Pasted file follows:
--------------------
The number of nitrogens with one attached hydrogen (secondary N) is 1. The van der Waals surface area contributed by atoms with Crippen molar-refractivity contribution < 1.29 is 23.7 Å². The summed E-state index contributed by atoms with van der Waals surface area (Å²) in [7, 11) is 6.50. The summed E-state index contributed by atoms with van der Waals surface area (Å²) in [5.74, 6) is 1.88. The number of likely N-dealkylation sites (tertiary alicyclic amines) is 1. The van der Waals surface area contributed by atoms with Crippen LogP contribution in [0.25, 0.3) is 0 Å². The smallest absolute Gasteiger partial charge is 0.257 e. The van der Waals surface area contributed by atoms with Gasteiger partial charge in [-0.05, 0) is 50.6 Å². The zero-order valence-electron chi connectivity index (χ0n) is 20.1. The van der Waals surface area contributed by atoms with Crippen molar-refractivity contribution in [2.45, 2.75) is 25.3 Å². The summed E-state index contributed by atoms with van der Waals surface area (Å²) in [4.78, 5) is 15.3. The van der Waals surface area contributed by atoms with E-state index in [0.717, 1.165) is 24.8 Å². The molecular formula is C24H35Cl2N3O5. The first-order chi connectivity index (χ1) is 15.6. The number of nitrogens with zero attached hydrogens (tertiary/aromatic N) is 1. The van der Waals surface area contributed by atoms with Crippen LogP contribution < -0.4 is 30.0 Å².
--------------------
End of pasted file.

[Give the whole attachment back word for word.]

The number of nitrogens with one attached hydrogen (secondary N) is 1. The van der Waals surface area contributed by atoms with Crippen molar-refractivity contribution < 1.29 is 23.7 Å². The summed E-state index contributed by atoms with van der Waals surface area (Å²) in [7, 11) is 6.50. The summed E-state index contributed by atoms with van der Waals surface area (Å²) in [5.74, 6) is 1.88. The number of likely N-dealkylation sites (tertiary alicyclic amines) is 1. The van der Waals surface area contributed by atoms with Crippen LogP contribution in [0.25, 0.3) is 0 Å². The smallest absolute Gasteiger partial charge is 0.257 e. The van der Waals surface area contributed by atoms with Gasteiger partial charge in [-0.05, 0) is 50.6 Å². The zero-order valence-electron chi connectivity index (χ0n) is 20.1. The van der Waals surface area contributed by atoms with Crippen molar-refractivity contribution in [2.45, 2.75) is 25.3 Å². The summed E-state index contributed by atoms with van der Waals surface area (Å²) in [4.78, 5) is 15.3. The van der Waals surface area contributed by atoms with E-state index in [0.717, 1.165) is 24.8 Å². The molecular formula is C24H35Cl2N3O5. The first-order chi connectivity index (χ1) is 15.6. The number of nitrogens with zero attached hydrogens (tertiary/aromatic N) is 1. The van der Waals surface area contributed by atoms with Crippen LogP contribution < -0.4 is 30.0 Å².